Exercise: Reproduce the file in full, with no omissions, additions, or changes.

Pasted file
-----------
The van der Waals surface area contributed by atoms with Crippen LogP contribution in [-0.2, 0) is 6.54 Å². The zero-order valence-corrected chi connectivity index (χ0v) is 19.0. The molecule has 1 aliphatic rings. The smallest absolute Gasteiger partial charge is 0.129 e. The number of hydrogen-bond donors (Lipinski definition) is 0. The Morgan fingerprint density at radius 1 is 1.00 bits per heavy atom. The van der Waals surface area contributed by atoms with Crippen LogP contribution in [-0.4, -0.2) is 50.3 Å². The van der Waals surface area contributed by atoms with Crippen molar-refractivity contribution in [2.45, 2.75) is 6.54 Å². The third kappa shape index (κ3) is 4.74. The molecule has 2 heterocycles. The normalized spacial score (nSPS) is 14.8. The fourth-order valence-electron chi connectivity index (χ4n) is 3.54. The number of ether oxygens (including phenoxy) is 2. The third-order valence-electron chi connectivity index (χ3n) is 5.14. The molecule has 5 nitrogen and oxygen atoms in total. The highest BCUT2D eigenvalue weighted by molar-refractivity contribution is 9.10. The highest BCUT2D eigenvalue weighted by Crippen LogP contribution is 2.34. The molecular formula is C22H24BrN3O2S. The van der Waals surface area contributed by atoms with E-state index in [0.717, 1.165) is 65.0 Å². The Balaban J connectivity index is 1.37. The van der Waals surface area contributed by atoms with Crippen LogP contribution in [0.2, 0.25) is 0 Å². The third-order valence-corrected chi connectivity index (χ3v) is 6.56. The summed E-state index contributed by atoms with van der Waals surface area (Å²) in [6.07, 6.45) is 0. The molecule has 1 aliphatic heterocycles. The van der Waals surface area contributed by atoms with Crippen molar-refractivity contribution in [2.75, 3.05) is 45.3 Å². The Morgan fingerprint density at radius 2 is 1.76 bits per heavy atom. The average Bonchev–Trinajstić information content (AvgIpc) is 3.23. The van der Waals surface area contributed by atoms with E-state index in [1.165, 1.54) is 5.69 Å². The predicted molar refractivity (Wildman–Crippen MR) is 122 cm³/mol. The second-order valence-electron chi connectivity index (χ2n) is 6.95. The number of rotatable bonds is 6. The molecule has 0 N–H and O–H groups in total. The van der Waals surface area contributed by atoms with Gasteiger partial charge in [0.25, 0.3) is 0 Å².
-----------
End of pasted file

The van der Waals surface area contributed by atoms with Crippen LogP contribution in [-0.2, 0) is 6.54 Å². The zero-order valence-corrected chi connectivity index (χ0v) is 19.0. The molecule has 1 aliphatic rings. The smallest absolute Gasteiger partial charge is 0.129 e. The number of hydrogen-bond donors (Lipinski definition) is 0. The Morgan fingerprint density at radius 1 is 1.00 bits per heavy atom. The van der Waals surface area contributed by atoms with Crippen LogP contribution in [-0.4, -0.2) is 50.3 Å². The van der Waals surface area contributed by atoms with Crippen molar-refractivity contribution in [2.45, 2.75) is 6.54 Å². The third kappa shape index (κ3) is 4.74. The molecule has 2 heterocycles. The normalized spacial score (nSPS) is 14.8. The fourth-order valence-electron chi connectivity index (χ4n) is 3.54. The number of ether oxygens (including phenoxy) is 2. The third-order valence-electron chi connectivity index (χ3n) is 5.14. The molecule has 5 nitrogen and oxygen atoms in total. The highest BCUT2D eigenvalue weighted by molar-refractivity contribution is 9.10. The highest BCUT2D eigenvalue weighted by Crippen LogP contribution is 2.34. The molecular formula is C22H24BrN3O2S. The van der Waals surface area contributed by atoms with E-state index in [0.717, 1.165) is 65.0 Å². The Balaban J connectivity index is 1.37. The van der Waals surface area contributed by atoms with Crippen LogP contribution in [0.2, 0.25) is 0 Å². The third-order valence-corrected chi connectivity index (χ3v) is 6.56. The summed E-state index contributed by atoms with van der Waals surface area (Å²) in [6.07, 6.45) is 0. The molecule has 1 aliphatic heterocycles. The van der Waals surface area contributed by atoms with Crippen molar-refractivity contribution in [2.75, 3.05) is 45.3 Å². The Morgan fingerprint density at radius 2 is 1.76 bits per heavy atom. The average Bonchev–Trinajstić information content (AvgIpc) is 3.23. The van der Waals surface area contributed by atoms with E-state index in [1.165, 1.54) is 5.69 Å². The predicted molar refractivity (Wildman–Crippen MR) is 122 cm³/mol. The second-order valence-electron chi connectivity index (χ2n) is 6.95. The number of rotatable bonds is 6. The molecule has 0 N–H and O–H groups in total. The van der Waals surface area contributed by atoms with Gasteiger partial charge in [0.25, 0.3) is 0 Å².